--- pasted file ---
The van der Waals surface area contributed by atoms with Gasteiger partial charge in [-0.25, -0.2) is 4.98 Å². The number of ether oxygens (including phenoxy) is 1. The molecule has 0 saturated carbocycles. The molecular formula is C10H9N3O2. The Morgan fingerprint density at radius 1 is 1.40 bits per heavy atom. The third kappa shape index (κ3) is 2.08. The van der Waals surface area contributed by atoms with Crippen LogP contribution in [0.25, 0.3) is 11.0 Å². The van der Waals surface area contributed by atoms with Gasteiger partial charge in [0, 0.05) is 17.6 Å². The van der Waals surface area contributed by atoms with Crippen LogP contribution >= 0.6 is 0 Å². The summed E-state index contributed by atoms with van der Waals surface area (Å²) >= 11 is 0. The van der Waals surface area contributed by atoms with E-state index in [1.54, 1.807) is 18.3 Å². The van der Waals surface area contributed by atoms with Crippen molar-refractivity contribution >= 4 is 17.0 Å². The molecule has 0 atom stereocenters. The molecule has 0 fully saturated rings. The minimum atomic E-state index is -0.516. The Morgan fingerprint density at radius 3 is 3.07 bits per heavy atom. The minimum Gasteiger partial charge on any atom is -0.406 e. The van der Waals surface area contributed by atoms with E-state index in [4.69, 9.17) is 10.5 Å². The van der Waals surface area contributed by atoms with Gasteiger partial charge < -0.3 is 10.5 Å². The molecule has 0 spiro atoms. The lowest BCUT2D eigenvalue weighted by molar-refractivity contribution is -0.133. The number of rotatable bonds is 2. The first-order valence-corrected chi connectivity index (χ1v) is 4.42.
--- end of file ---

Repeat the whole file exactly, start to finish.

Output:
The van der Waals surface area contributed by atoms with Gasteiger partial charge in [-0.25, -0.2) is 4.98 Å². The number of ether oxygens (including phenoxy) is 1. The molecule has 0 saturated carbocycles. The molecular formula is C10H9N3O2. The Morgan fingerprint density at radius 1 is 1.40 bits per heavy atom. The third kappa shape index (κ3) is 2.08. The van der Waals surface area contributed by atoms with Crippen LogP contribution in [0.25, 0.3) is 11.0 Å². The van der Waals surface area contributed by atoms with Gasteiger partial charge in [0, 0.05) is 17.6 Å². The van der Waals surface area contributed by atoms with Crippen LogP contribution >= 0.6 is 0 Å². The summed E-state index contributed by atoms with van der Waals surface area (Å²) >= 11 is 0. The van der Waals surface area contributed by atoms with E-state index in [1.54, 1.807) is 18.3 Å². The van der Waals surface area contributed by atoms with Crippen molar-refractivity contribution >= 4 is 17.0 Å². The molecule has 0 atom stereocenters. The molecule has 0 fully saturated rings. The minimum atomic E-state index is -0.516. The Morgan fingerprint density at radius 3 is 3.07 bits per heavy atom. The minimum Gasteiger partial charge on any atom is -0.406 e. The van der Waals surface area contributed by atoms with E-state index in [4.69, 9.17) is 10.5 Å². The van der Waals surface area contributed by atoms with Gasteiger partial charge < -0.3 is 10.5 Å². The molecule has 0 spiro atoms. The lowest BCUT2D eigenvalue weighted by molar-refractivity contribution is -0.133. The number of rotatable bonds is 2. The first-order valence-corrected chi connectivity index (χ1v) is 4.42.